Mid-term fiscal policy laudable
EDITOR — The recent presentation of the Mid-term Fiscal Policy review statement by Finance and Economic Development Minister, Patrick Chinamasa, should be commended as it addresses the possible measures in our endeavour to develop the nation using the available resources.
While it may be difficult for some individuals especially from the civil service perspective to accept the proposed reforms, but on a macroeconomic level the measures that were put across by Minister Chinamasa are the only way out for the country to move forward.
It is worth noting that Minister Chinamasa’s Mid-term Fiscal Policy review contributes mostly to economic confidence and a more stable financial environment. According to Minister Chinamasa, the public sector wage bill is currently guzzling about 96,8 percent of the total budget. This is detrimental to economic development as most of the funds are directed towards salary payments at the expense of national development.
By moderating the expenditure of the public sector on available savings, the current Mid-term Fiscal Policy will contribute to lower interest rates, which in turn encourages investment, productivity and growth.
Additionally, Minister Chinamasa’s statement on MidTerm Fiscal Policy review encourages investment in the country. I’m sure if foreign or local investors are given the opportunity to do business locally, Government will be able to boost its Gross Domestic Product through increased taxation.
Hence, the Mid-term Fiscal Policy review by Minister Chinamasa can best be described as an effective tool for supporting economic growth. At the macro level, it plays an important role in ensuring macroeconomic stability which is a prerequisite for achieving and maintaining economic growth.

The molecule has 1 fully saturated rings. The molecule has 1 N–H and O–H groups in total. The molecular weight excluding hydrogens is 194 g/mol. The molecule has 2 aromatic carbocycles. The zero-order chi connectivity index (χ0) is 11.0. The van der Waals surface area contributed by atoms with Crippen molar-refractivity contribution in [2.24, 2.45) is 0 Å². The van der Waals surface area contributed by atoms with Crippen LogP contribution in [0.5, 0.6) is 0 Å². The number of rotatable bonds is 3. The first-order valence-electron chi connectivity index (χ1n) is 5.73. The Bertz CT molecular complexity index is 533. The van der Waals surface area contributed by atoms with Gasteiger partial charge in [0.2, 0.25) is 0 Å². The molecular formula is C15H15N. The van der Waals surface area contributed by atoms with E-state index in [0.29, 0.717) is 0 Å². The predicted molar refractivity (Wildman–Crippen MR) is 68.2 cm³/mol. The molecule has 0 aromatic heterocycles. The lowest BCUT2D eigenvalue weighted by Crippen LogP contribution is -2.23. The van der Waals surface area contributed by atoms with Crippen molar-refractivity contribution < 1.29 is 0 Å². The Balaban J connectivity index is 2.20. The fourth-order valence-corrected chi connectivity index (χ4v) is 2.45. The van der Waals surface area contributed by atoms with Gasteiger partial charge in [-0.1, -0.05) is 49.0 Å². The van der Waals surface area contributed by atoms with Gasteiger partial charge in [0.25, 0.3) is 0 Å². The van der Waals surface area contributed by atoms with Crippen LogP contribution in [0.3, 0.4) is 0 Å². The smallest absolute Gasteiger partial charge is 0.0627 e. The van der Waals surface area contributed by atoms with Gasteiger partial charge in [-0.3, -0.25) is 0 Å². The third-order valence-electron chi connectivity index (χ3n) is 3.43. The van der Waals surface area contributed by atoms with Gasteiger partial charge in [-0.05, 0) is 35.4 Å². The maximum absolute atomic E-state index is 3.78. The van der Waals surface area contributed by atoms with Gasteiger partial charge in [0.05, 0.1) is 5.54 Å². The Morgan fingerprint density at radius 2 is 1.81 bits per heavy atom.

In simpler terms, the reforms by Minister Chinamasa are economically essential as they will have long-term growth as a result of enhanced productivity.
Currently, the status of the economy needs painful decisions Minister Chinamasa proposed in the Midterm Budget review statement. This should be lauded as the first to redress the economic challenges.
It is pleasing and comforting that the Mid-Term Fiscal Policy also seeks to create a climate conducive to increased domestic savings. I am convinced that there is no harm in suspending civil servants bonus for two years, in light of the bigger picture the mid-term statement seeks to achieve.
The minister’s idea of trimming the civil service is also laudable. Downsizing the civil service by 25 000 personnel will also result in annual savings. Currently, the civil service workforce is at 298 000. Rationalisation of the civil service is a necessary measure as the saved funds will be channelled towards national growth.
Meanwhile, there is a need for political will in curbing corruption. Corruption is another major obstacle that is currently affecting development processes. Minister Chinamasa hinted that corruption is an additional cost in doing business, as it scares away investors who may want to do business in the country.
If left unchecked, the cancer of corruption is causing much harm to developmental efforts that Government is undertaking.
I believe as a nation it is everyone’s responsibility to build the nation. Everyone should chip in and make necessary effort to achieve zero tolerance to corruption. As long as there is no political will, support and willingness to fight corruption from every corner of the country’s economy, the fight is bound to be futile.
Zimbabwe Anti-Corruption Commission should step up efforts to deal with corruption. ZACC should be empowered to work independently without the interference from either politicians or Government officials. ZACC should make full use of existing anticorruption tools and develop new ones in fighting corruption. Sibusiso Ndlamini, Harare.